Rising numbers of borrowers are turning to loan sharks since tighter regulation of payday lenders was introduced, a new report claims.
The Consumer Finance Association, which represents short-term lending businesses in the UK, said that new consumer credit regulations are to blame for a 70 per cent reduction in access to short-term credit, resulting in new risks for low and middle-income borrowers.
City watchdog the Financial Conduct Authority introduced tougher regulations on payday lenders last year in a bid to stop debts spiraling out of control.
Shark attack: Regulations introduced to cap fees and interest imposed by short-term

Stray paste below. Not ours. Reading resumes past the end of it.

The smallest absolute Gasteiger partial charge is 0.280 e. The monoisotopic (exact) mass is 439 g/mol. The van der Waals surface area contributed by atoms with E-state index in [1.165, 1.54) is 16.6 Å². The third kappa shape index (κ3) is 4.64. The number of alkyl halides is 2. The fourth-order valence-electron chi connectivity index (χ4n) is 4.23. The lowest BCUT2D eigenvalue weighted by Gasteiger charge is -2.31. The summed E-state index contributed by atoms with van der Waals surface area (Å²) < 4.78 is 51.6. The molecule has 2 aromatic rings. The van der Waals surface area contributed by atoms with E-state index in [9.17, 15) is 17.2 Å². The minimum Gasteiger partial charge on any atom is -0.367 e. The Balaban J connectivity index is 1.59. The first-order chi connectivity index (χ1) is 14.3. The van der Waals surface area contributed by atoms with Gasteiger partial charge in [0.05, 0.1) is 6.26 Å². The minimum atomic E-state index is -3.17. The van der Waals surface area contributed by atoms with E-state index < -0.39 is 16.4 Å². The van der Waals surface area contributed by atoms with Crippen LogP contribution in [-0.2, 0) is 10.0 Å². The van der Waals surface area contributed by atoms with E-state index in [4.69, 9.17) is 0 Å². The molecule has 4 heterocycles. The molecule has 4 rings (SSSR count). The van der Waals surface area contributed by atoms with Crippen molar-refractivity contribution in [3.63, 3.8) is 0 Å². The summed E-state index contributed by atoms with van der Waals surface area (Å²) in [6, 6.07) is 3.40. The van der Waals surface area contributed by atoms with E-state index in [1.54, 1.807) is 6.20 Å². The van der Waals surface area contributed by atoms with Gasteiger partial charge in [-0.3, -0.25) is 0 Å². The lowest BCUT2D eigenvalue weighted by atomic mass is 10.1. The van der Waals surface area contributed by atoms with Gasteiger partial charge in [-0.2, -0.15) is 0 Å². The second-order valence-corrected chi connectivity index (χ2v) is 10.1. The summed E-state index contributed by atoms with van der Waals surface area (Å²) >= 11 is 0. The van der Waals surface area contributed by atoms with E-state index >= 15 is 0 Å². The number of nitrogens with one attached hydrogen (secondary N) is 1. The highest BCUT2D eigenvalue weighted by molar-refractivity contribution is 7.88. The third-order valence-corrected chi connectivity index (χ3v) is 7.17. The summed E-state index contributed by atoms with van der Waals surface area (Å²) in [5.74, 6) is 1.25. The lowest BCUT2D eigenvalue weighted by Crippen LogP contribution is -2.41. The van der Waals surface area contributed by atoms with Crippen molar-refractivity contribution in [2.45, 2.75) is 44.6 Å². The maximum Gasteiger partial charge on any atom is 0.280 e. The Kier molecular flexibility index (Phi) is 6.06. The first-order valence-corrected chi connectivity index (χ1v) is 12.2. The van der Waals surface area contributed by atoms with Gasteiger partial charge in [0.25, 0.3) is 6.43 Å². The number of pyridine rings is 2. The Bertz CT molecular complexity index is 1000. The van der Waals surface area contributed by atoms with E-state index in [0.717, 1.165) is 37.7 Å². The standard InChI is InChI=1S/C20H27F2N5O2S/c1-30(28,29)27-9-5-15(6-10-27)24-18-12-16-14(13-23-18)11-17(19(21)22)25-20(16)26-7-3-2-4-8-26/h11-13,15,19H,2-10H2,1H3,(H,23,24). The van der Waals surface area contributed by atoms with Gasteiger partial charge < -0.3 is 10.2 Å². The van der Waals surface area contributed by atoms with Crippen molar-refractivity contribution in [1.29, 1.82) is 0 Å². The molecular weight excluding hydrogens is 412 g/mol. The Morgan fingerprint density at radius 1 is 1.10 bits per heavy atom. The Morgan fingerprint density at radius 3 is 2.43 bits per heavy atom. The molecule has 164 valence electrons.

lenders has resulted in an increase in the number of loan sharks, according to a new report
Short-term lenders were banned from rolling over a loan more than twice, and they can only make two unsuccessful attempts to claw money back out of a borrower's account.
Payday lending has completely transformed since the new rules were introduced, with several lenders dropping out of the market and others cutting back interest rates, increasing their lending criteria and overhauling their advertising - including the retirement of Wonga's puppets.
In June, Citizens Advice said the number of payday loan problems reported to it had halved compared with the previous year.
Category: Payday loans